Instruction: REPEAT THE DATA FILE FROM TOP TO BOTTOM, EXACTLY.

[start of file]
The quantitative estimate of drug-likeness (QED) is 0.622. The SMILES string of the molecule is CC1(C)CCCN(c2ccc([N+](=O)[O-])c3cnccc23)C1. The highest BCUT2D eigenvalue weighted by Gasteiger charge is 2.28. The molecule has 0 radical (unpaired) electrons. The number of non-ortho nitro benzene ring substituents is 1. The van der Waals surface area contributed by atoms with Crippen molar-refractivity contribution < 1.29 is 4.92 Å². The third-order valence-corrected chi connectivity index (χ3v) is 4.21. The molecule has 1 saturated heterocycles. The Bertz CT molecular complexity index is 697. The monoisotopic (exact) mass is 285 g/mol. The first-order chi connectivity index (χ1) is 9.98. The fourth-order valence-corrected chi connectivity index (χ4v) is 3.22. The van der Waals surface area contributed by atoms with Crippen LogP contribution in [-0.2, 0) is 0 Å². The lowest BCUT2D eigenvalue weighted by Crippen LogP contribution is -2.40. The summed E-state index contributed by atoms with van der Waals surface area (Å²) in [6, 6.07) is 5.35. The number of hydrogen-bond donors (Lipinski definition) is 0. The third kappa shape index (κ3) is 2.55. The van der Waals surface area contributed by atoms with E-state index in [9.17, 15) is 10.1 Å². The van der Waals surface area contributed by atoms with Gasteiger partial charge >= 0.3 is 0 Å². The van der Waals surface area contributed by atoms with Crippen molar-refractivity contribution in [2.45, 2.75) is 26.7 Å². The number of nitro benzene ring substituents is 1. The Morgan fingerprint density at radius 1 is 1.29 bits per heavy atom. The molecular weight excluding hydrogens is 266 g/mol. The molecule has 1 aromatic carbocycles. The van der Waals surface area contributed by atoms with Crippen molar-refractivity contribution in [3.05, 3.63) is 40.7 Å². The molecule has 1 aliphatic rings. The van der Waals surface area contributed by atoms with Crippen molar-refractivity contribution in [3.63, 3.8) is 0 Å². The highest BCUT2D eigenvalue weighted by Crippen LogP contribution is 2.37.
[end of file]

The quantitative estimate of drug-likeness (QED) is 0.622. The SMILES string of the molecule is CC1(C)CCCN(c2ccc([N+](=O)[O-])c3cnccc23)C1. The highest BCUT2D eigenvalue weighted by Gasteiger charge is 2.28. The molecule has 0 radical (unpaired) electrons. The number of non-ortho nitro benzene ring substituents is 1. The van der Waals surface area contributed by atoms with Crippen molar-refractivity contribution < 1.29 is 4.92 Å². The third-order valence-corrected chi connectivity index (χ3v) is 4.21. The molecule has 1 saturated heterocycles. The Bertz CT molecular complexity index is 697. The monoisotopic (exact) mass is 285 g/mol. The first-order chi connectivity index (χ1) is 9.98. The fourth-order valence-corrected chi connectivity index (χ4v) is 3.22. The van der Waals surface area contributed by atoms with Crippen LogP contribution in [-0.2, 0) is 0 Å². The lowest BCUT2D eigenvalue weighted by Crippen LogP contribution is -2.40. The summed E-state index contributed by atoms with van der Waals surface area (Å²) in [6, 6.07) is 5.35. The number of hydrogen-bond donors (Lipinski definition) is 0. The third kappa shape index (κ3) is 2.55. The van der Waals surface area contributed by atoms with E-state index in [9.17, 15) is 10.1 Å². The van der Waals surface area contributed by atoms with Gasteiger partial charge >= 0.3 is 0 Å². The van der Waals surface area contributed by atoms with Crippen molar-refractivity contribution in [2.45, 2.75) is 26.7 Å². The number of nitro benzene ring substituents is 1. The Morgan fingerprint density at radius 1 is 1.29 bits per heavy atom. The molecular weight excluding hydrogens is 266 g/mol. The molecule has 1 aromatic carbocycles. The van der Waals surface area contributed by atoms with Crippen molar-refractivity contribution in [3.05, 3.63) is 40.7 Å². The molecule has 1 aliphatic rings. The van der Waals surface area contributed by atoms with Crippen molar-refractivity contribution in [3.63, 3.8) is 0 Å². The highest BCUT2D eigenvalue weighted by Crippen LogP contribution is 2.37.